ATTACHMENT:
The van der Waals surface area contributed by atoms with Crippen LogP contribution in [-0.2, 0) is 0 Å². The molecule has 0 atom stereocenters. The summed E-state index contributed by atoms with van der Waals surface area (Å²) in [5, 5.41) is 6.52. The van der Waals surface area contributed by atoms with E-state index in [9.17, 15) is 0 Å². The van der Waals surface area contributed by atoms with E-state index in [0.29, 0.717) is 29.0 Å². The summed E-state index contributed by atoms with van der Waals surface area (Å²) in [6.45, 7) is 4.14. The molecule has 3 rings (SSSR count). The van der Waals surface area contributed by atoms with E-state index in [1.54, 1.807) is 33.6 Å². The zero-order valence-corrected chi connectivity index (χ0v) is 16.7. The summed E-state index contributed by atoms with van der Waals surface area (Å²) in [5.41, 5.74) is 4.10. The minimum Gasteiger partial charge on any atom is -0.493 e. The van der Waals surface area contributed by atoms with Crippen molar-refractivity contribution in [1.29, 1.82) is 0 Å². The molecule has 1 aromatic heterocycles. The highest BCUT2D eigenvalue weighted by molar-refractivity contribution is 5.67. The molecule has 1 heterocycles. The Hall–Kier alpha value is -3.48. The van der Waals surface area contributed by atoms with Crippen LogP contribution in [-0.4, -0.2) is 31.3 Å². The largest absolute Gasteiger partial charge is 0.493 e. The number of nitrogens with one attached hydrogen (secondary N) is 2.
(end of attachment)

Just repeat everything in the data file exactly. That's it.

The van der Waals surface area contributed by atoms with Crippen LogP contribution in [-0.2, 0) is 0 Å². The molecule has 0 atom stereocenters. The summed E-state index contributed by atoms with van der Waals surface area (Å²) in [5, 5.41) is 6.52. The van der Waals surface area contributed by atoms with E-state index in [9.17, 15) is 0 Å². The van der Waals surface area contributed by atoms with E-state index in [0.29, 0.717) is 29.0 Å². The summed E-state index contributed by atoms with van der Waals surface area (Å²) in [6.45, 7) is 4.14. The molecule has 3 rings (SSSR count). The van der Waals surface area contributed by atoms with E-state index in [1.54, 1.807) is 33.6 Å². The zero-order valence-corrected chi connectivity index (χ0v) is 16.7. The summed E-state index contributed by atoms with van der Waals surface area (Å²) in [5.41, 5.74) is 4.10. The minimum Gasteiger partial charge on any atom is -0.493 e. The van der Waals surface area contributed by atoms with Crippen molar-refractivity contribution in [1.29, 1.82) is 0 Å². The molecule has 1 aromatic heterocycles. The highest BCUT2D eigenvalue weighted by molar-refractivity contribution is 5.67. The molecule has 1 heterocycles. The Hall–Kier alpha value is -3.48. The van der Waals surface area contributed by atoms with Crippen LogP contribution in [-0.4, -0.2) is 31.3 Å². The largest absolute Gasteiger partial charge is 0.493 e. The number of nitrogens with one attached hydrogen (secondary N) is 2.